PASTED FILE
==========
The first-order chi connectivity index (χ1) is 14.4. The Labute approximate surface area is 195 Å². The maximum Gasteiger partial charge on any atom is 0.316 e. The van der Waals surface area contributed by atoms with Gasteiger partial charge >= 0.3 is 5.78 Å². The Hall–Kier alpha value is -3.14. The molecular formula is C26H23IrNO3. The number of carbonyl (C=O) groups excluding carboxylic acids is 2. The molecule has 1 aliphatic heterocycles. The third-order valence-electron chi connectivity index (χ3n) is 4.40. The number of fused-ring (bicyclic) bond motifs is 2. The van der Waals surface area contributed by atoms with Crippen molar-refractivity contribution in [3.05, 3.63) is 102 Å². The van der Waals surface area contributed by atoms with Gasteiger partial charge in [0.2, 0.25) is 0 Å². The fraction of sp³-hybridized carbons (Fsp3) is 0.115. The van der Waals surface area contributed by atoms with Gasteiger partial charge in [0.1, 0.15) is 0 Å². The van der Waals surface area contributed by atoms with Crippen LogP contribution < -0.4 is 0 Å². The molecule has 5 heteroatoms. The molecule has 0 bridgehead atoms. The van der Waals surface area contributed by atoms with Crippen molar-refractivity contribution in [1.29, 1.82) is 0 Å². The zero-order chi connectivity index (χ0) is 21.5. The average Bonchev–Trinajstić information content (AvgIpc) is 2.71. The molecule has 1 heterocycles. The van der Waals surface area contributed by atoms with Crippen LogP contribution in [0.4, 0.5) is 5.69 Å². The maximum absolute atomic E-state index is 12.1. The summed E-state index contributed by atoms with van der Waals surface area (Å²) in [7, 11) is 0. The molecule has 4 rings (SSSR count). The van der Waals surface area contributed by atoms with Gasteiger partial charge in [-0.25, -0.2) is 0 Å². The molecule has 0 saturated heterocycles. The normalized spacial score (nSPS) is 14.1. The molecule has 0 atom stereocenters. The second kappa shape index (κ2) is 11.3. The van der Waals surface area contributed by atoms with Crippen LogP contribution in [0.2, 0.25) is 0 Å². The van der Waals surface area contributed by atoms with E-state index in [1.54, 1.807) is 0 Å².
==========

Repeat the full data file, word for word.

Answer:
The first-order chi connectivity index (χ1) is 14.4. The Labute approximate surface area is 195 Å². The maximum Gasteiger partial charge on any atom is 0.316 e. The van der Waals surface area contributed by atoms with Gasteiger partial charge >= 0.3 is 5.78 Å². The Hall–Kier alpha value is -3.14. The molecular formula is C26H23IrNO3. The number of carbonyl (C=O) groups excluding carboxylic acids is 2. The molecule has 1 aliphatic heterocycles. The third-order valence-electron chi connectivity index (χ3n) is 4.40. The number of fused-ring (bicyclic) bond motifs is 2. The van der Waals surface area contributed by atoms with Crippen molar-refractivity contribution in [3.05, 3.63) is 102 Å². The van der Waals surface area contributed by atoms with Gasteiger partial charge in [0.2, 0.25) is 0 Å². The fraction of sp³-hybridized carbons (Fsp3) is 0.115. The van der Waals surface area contributed by atoms with Gasteiger partial charge in [0.1, 0.15) is 0 Å². The van der Waals surface area contributed by atoms with Crippen LogP contribution < -0.4 is 0 Å². The molecule has 5 heteroatoms. The molecule has 0 bridgehead atoms. The van der Waals surface area contributed by atoms with Crippen molar-refractivity contribution in [1.29, 1.82) is 0 Å². The zero-order chi connectivity index (χ0) is 21.5. The average Bonchev–Trinajstić information content (AvgIpc) is 2.71. The molecule has 1 heterocycles. The van der Waals surface area contributed by atoms with Crippen LogP contribution in [0.4, 0.5) is 5.69 Å². The maximum absolute atomic E-state index is 12.1. The summed E-state index contributed by atoms with van der Waals surface area (Å²) in [7, 11) is 0. The molecule has 4 rings (SSSR count). The van der Waals surface area contributed by atoms with Gasteiger partial charge in [-0.25, -0.2) is 0 Å². The molecule has 0 saturated heterocycles. The normalized spacial score (nSPS) is 14.1. The molecule has 0 atom stereocenters. The second kappa shape index (κ2) is 11.3. The van der Waals surface area contributed by atoms with Crippen LogP contribution in [0.2, 0.25) is 0 Å². The van der Waals surface area contributed by atoms with E-state index in [1.54, 1.807) is 0 Å².